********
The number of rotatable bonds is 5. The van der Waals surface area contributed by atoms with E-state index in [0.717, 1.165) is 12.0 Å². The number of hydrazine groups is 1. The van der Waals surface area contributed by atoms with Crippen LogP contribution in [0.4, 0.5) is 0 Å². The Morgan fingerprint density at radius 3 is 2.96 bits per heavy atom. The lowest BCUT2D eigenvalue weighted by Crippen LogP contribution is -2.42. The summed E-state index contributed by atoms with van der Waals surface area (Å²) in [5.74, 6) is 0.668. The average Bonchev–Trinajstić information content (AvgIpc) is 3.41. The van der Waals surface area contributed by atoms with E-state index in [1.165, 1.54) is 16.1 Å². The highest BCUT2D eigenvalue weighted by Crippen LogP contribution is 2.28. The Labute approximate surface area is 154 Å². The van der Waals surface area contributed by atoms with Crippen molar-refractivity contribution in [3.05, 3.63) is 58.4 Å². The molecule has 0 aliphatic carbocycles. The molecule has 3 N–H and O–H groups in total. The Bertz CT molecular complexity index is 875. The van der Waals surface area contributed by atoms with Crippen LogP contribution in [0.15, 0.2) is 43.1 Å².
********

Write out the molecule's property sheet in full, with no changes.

The number of rotatable bonds is 5. The van der Waals surface area contributed by atoms with E-state index in [0.717, 1.165) is 12.0 Å². The number of hydrazine groups is 1. The van der Waals surface area contributed by atoms with Crippen LogP contribution in [0.4, 0.5) is 0 Å². The Morgan fingerprint density at radius 3 is 2.96 bits per heavy atom. The lowest BCUT2D eigenvalue weighted by Crippen LogP contribution is -2.42. The summed E-state index contributed by atoms with van der Waals surface area (Å²) in [5.74, 6) is 0.668. The average Bonchev–Trinajstić information content (AvgIpc) is 3.41. The van der Waals surface area contributed by atoms with E-state index in [1.165, 1.54) is 16.1 Å². The highest BCUT2D eigenvalue weighted by Crippen LogP contribution is 2.28. The Labute approximate surface area is 154 Å². The van der Waals surface area contributed by atoms with Crippen molar-refractivity contribution in [3.05, 3.63) is 58.4 Å². The molecule has 0 aliphatic carbocycles. The molecule has 3 N–H and O–H groups in total. The Bertz CT molecular complexity index is 875. The van der Waals surface area contributed by atoms with Crippen LogP contribution in [0.15, 0.2) is 43.1 Å².